A few months after the lawsuit was filed, Uber fired Levandowski, the head of its advanced technologies group, in connection with the Waymo suit. Levandowski had worked for Google and downloaded 14,000 files from its servers before leaving to launch his own company, which was quickly acquired by Uber. Initially, Uber calculated that Levandowski’s hiring could save them as much of a year of development time. Yet Uber’s own attorney said Levandowski’s arrival at Uber had little impact on accelerating the company’s development.
“Uber regrets ever bringing Anthony Levandowski on board. And the reason they do so, is because, for all his time at Uber, all they have to show for bringing on Anthony Levandowski is this lawsuit,” said Bill Carmody, an attorney for Uber from Susman Godfrey.
Following the firing of Levandowski, Kalanick was also ousted from his position as CEO in June 2017, eliminating a key ally in Uber’s self-driving car program. When Khosrowshahi took the helm, he was skeptical of the program that was causing both a financial and reputational strain on the company, according to reports.
Whereas Waymo continued to announce new milestones and plans for its self-driving cars, Uber spent the year quietly working on redirecting its program. The new head of Uber’s advanced technologies group, Eric Meyhofer, told Forbes in December that the group was finally “less in crisis mode and more forward-looking and growth mode.” The company has been working to play catch-up. Uber finally hit two million miles of testing in autonomous mode on public roads in December, whereas Waymo has nearly double the testing experience with more than four million miles of testing in autonomous mode on public roads.
Over the past year, as Waymo announced it was going to start a self-driving car network in Phoenix, Uber’s own self-driving car efforts faced a talent exodus as its program’s future looked more uncertain.
The trial also exposed misbehavior in departments unrelated to its self-driving car efforts. One whistleblower’s letter from ex-employee Ric Jacobs detailed 37 pages of Uber wrongdoings and corporate spy tactics. His claims included overhearing conversations about bribing foreign officials, Uber agents spying on conversations between competitors and the allegation that Uber employees used disappearing messaging apps in order to destroy employee communications.
Once the Jacobs letter came out in the fall, Uber’s new CEO Khosrowshahi stepped in and put an end to the company’s use of ephemeral messaging for business and tasked the company’s new general counsel with instructing employees not to do any live surveillance of competitors.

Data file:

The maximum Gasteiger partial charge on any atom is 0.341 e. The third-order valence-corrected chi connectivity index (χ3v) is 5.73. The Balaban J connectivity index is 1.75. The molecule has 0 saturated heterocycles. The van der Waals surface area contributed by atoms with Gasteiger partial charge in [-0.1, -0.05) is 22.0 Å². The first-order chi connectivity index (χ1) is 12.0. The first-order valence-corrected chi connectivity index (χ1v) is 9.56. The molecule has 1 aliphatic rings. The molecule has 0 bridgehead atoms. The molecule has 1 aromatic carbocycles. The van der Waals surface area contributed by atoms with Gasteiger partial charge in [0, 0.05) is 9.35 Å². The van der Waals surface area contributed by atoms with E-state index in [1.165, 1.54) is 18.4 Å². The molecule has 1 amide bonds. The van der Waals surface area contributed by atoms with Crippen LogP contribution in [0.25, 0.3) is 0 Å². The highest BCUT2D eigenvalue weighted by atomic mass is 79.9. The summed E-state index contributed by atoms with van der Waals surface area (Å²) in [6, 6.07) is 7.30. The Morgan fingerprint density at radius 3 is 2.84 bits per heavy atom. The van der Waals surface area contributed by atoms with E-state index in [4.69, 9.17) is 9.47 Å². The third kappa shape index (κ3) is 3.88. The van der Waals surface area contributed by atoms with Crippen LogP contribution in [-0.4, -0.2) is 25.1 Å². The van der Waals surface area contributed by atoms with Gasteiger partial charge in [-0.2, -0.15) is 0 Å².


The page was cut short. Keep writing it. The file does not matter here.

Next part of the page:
Uber now faces an uphill battle to deescalate its infamy. Rosie Ruiz, the Boston marathoner notorious for winning the 1980 race by notoriously cheating, is the comparison used by Waymo in its opening arguments and echoed (unknowingly) by Kelley Blue Book analyst Rebecca Lindland. “Even if she had finished the marathon the next year, she still would’ve been the woman who had jumped on the subway,” she said.
Like Ruiz’s legacy, Lindland expects Uber will face painfully similar questions about its self-driving efforts in the years to come and doubts about whether it got to this place because Levandowski allegedly used Google’s trade secrets to get ahead.
“They’ve done a very good job isolating and identifying the problem, but it still puts a taint on the whole program,” Lindland said. “People are going to be proud to say I work on Waymo’s AV program. Are people going to have the same amount of pride to say I work on Uber’s program?”
As for Uber, a spokesman said the company is looking forward to moving on now that the case is done. “We’re happy to put this behind us and get back to business—serving riders, drivers and cities, and competing on the strength of our ideas and our technology,” Uber said in a statement.
Even if it took longer to get to the settlement than expected, it’s now time for both companies to look forward and not just at the past, Pooley said.
“Lawsuits are about history, business is about the future.”